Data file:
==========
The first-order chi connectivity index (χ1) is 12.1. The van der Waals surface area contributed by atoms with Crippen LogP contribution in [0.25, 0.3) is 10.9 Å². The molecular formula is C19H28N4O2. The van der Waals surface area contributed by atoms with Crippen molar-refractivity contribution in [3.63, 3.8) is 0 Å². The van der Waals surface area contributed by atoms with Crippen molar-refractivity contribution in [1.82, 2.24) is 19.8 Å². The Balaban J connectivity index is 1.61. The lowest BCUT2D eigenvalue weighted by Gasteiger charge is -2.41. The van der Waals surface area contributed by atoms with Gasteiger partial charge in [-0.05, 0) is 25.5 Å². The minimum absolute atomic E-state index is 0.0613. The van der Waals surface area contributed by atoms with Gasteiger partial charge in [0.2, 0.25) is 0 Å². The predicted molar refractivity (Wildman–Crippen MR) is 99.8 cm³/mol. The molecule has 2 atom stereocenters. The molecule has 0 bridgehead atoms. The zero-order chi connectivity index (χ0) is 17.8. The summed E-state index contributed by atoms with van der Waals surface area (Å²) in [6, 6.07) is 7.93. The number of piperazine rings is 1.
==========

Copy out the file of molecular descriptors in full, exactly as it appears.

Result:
The first-order chi connectivity index (χ1) is 12.1. The van der Waals surface area contributed by atoms with Crippen LogP contribution in [0.25, 0.3) is 10.9 Å². The molecular formula is C19H28N4O2. The van der Waals surface area contributed by atoms with Crippen molar-refractivity contribution in [3.63, 3.8) is 0 Å². The van der Waals surface area contributed by atoms with Crippen molar-refractivity contribution in [1.82, 2.24) is 19.8 Å². The Balaban J connectivity index is 1.61. The lowest BCUT2D eigenvalue weighted by Gasteiger charge is -2.41. The van der Waals surface area contributed by atoms with Gasteiger partial charge in [-0.05, 0) is 25.5 Å². The minimum absolute atomic E-state index is 0.0613. The van der Waals surface area contributed by atoms with Gasteiger partial charge in [0.2, 0.25) is 0 Å². The predicted molar refractivity (Wildman–Crippen MR) is 99.8 cm³/mol. The molecule has 2 atom stereocenters. The molecule has 0 bridgehead atoms. The zero-order chi connectivity index (χ0) is 17.8. The summed E-state index contributed by atoms with van der Waals surface area (Å²) in [6, 6.07) is 7.93. The number of piperazine rings is 1.